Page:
Gunter is principally renowned for developing a metallic measuring chain made up of 100 links.
These, the chain and the link, have become units of their own.
Gunter’s chain is equal to 4 rods, 22 yards, 66 feet, 1⁄80 of a mile or 20.1168 metres.
A rectangular area with edges of one chain and one furlong (10 chains) respectively (ten square chains) is one acre, therefore the chain is sometimes called an acre-breadth.
The length of a cricket pitch ( exactly 22 yards ) is based on this dimension.
Gunter's metal chain is divided into 100 links, marked off into groups of 10 by brass rings with tags which simplify intermediate measurement.
Each link is 7.92 inches long, with 10 links making slightly less than 6 feet 8 inches.
The full length of the chain is 66 feet.
Here you see the tags
WHY GUNTERS CHAIN WAS UNIQUE
Gunter's measuring chain was uniquely able to reconcile two seemingly incompatible systems: the traditional English land measurements, based on the number 4, and the newly introduced system of decimals based on the number 10.
Because an acre measured 10 square chains in Gunter's system, the entire process of land measurement could be computed in decimalized chains and links, and then converted to acres by dividing the results by 10.
HOW TO USE THE CHAIN
The method of surveying a field or other parcel of land with Gunter's chain is to first determine corners and other significant locations, and then to measure the distance between them, taking two points at a time.
Two people are needed; the surveyor is assisted by a chainman.
A ranging rod (usually a prominently coloured wooden pole) is placed in the ground at the destination point.
Starting at the originating point the chain is laid out towards the ranging rod, and the surveyor then directs the chainman to make the chain perfectly straight and pointing directly at the ranging rod.
A pin is put in the ground at the forward end of the chain, and the chain is moved forward so that its hind end is at that point, and the chain is extended again towards the destination point.
This process is called ranging, or in the US, chaining; it is repeated until the destination rod is reached, when the surveyor notes how many full lengths (chains) have been laid, and he can then directly read how many links (one-hundredth parts of the chain) are in the distance being measured.
The whole process is repeated for all the other pairs of points required, and it is a simple matter to make a scale diagram of the plot of land.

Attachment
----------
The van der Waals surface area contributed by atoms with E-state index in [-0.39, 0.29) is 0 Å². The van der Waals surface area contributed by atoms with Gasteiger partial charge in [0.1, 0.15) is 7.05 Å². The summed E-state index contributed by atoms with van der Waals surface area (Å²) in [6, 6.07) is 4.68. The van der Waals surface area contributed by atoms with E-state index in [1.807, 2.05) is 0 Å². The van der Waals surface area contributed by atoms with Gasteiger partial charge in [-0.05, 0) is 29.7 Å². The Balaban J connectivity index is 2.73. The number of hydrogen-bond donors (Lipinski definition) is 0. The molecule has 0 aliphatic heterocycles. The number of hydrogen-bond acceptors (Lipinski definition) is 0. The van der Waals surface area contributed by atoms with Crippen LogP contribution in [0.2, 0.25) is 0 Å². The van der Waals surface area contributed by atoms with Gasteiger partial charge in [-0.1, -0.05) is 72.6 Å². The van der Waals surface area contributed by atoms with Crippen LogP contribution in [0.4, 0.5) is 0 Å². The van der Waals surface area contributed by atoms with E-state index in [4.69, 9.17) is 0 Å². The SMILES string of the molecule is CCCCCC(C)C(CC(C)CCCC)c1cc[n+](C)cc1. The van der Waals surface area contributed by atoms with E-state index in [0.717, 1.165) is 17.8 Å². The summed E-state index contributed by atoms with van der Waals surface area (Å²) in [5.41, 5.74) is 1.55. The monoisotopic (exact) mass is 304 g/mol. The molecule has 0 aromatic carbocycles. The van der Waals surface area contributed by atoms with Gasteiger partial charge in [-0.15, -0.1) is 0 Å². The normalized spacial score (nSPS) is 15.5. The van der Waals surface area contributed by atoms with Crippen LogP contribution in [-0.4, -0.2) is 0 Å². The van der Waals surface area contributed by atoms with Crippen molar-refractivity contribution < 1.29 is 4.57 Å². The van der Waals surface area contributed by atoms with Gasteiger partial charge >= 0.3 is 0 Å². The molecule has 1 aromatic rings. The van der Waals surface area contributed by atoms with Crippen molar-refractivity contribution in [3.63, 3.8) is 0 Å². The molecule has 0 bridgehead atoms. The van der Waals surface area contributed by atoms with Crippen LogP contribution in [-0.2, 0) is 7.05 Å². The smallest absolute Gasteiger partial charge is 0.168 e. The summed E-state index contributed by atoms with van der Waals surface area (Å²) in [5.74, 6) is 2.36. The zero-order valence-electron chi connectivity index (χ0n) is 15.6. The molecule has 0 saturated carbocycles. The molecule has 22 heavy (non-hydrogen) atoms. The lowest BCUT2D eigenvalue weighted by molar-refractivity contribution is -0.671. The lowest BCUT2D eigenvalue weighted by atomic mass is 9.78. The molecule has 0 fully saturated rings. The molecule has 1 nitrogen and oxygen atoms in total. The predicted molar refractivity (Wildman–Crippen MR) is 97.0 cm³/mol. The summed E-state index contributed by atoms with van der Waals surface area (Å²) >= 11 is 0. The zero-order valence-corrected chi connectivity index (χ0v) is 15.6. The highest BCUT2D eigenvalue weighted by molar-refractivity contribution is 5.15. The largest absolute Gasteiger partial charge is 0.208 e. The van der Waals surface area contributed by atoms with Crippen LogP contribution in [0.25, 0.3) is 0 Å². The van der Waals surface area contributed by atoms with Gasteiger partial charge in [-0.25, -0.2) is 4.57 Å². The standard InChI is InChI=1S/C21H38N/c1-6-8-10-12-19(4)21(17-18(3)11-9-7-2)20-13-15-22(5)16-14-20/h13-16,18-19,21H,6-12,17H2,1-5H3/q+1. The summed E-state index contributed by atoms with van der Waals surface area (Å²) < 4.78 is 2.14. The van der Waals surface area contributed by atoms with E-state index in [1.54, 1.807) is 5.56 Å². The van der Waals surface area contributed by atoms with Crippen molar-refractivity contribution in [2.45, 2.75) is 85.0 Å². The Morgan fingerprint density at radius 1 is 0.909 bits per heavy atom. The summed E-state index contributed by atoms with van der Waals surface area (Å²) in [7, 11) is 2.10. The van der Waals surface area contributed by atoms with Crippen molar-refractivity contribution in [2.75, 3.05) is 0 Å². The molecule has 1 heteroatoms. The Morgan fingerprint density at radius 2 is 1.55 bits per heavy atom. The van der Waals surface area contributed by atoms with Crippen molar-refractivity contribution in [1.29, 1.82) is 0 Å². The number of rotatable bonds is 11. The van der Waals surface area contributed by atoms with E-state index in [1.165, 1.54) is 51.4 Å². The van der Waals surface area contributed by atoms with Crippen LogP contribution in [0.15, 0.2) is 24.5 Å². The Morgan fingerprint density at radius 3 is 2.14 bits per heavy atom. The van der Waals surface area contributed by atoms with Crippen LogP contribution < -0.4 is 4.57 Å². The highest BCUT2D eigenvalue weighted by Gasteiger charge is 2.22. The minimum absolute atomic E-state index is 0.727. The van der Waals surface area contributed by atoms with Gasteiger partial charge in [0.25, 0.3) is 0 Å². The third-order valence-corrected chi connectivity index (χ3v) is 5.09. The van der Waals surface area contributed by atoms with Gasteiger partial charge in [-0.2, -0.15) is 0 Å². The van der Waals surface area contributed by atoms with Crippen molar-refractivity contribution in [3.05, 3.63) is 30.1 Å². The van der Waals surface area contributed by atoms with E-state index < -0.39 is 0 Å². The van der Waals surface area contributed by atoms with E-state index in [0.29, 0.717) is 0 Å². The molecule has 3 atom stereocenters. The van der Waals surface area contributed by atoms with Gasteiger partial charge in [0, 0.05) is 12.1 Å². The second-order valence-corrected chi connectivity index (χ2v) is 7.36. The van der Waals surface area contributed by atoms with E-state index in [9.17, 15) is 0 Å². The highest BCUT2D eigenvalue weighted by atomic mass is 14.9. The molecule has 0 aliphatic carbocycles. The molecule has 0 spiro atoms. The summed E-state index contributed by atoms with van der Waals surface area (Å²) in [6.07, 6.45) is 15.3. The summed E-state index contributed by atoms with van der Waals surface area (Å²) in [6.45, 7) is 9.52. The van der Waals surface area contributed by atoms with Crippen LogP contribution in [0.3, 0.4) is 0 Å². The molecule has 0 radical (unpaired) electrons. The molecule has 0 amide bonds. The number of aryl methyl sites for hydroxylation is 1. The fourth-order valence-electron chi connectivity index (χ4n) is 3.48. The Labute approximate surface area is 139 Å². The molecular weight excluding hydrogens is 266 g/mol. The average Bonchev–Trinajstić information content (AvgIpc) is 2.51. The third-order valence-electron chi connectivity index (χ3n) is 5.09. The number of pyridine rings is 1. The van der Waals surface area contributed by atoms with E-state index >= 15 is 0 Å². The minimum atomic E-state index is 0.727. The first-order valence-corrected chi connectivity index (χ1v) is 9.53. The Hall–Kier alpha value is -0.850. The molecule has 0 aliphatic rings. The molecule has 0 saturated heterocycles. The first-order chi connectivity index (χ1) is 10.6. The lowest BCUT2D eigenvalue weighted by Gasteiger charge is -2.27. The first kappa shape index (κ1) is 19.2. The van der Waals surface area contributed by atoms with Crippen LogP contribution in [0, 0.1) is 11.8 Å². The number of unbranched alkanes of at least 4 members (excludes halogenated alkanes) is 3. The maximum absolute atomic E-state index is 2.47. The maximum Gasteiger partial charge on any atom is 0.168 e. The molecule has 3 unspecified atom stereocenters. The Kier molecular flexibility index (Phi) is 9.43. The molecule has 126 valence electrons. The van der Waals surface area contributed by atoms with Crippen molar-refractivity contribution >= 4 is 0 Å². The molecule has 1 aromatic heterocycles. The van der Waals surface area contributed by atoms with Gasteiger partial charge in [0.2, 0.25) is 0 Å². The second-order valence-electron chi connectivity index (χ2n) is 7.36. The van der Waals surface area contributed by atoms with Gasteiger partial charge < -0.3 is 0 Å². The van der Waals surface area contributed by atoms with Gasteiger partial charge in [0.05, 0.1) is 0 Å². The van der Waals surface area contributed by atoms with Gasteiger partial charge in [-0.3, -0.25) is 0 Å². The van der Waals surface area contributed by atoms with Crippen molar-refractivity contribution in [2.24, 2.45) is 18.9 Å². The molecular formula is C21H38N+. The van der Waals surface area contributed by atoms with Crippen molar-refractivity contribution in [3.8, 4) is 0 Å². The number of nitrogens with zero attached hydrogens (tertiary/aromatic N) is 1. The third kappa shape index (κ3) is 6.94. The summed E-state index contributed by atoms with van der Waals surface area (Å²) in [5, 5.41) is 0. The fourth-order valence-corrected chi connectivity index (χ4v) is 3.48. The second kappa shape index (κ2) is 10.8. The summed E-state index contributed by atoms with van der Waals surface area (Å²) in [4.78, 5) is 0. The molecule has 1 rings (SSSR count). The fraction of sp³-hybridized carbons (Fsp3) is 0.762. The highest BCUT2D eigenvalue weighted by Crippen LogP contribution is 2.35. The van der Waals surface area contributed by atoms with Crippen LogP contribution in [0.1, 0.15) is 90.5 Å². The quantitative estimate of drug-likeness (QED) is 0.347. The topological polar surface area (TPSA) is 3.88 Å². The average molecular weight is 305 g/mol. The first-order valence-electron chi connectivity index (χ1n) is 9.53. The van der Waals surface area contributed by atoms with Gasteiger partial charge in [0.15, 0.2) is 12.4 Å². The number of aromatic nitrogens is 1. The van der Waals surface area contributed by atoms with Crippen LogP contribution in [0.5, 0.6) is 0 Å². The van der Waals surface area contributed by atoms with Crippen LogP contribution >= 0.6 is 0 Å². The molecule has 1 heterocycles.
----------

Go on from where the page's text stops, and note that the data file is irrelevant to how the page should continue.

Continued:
The process is surprisingly accurate and requires only very low technology.
Surveyors at work 1865
Although Gunter's chain was later superseded by the steel tape, (a form of Tape measure), its legacy was a new unit of length called the chain, which measured 66 feet (or 100 links).
This unit still exists as a location identifier on British railways, as well as in some areas of Australia and America.
In the United States, for example, Public Lands Survey plans are still published in the chain unit to maintain the consistency of a two-hundred-year-old database.
The steel tape which largely replaced the chain, although it remains a recognised unit of length
With Gunter's name are associated several useful inventions, descriptions of which are given in his treatises on the Sector, Cross-staff, Bow, Quadrant and other instruments.
He contrived his sector about the year 1606, and wrote a description of it in Latin, but it was more than sixteen years afterwards before he allowed the book to appear in English.
In 1620 he published his Canon triangulorum.
In 1624 he published a collection of his mathematical works.
It was entitled "The description and use of sector, the cross-staffe, and other instruments for such as are studious of mathematical practise."
One of the most remarkable things about this book is that it was written, and published, in English not Latin.
"I am at the last contented that it should come forth in English," he wrote resignedly, "Not that I think it worthy either of my labour or the publique view, but to satisfy their importunity who do not understand the Latin yet were at the charge to buy the instrument."
It was a manual not for cloistered university fellows, but for sailors and surveyors in the real world.
There is reason to believe that Gunter was the first to discover (in 1622 or 1625) that the magnetic needle does not retain the same declination in the same place at all times.
By desire of James I he published in 1624 "The Description and Use of His Majesties Dials in Whitehall Garden," the only one of his works which has not been reprinted.
He was first to coin the terms cosine and cotangent.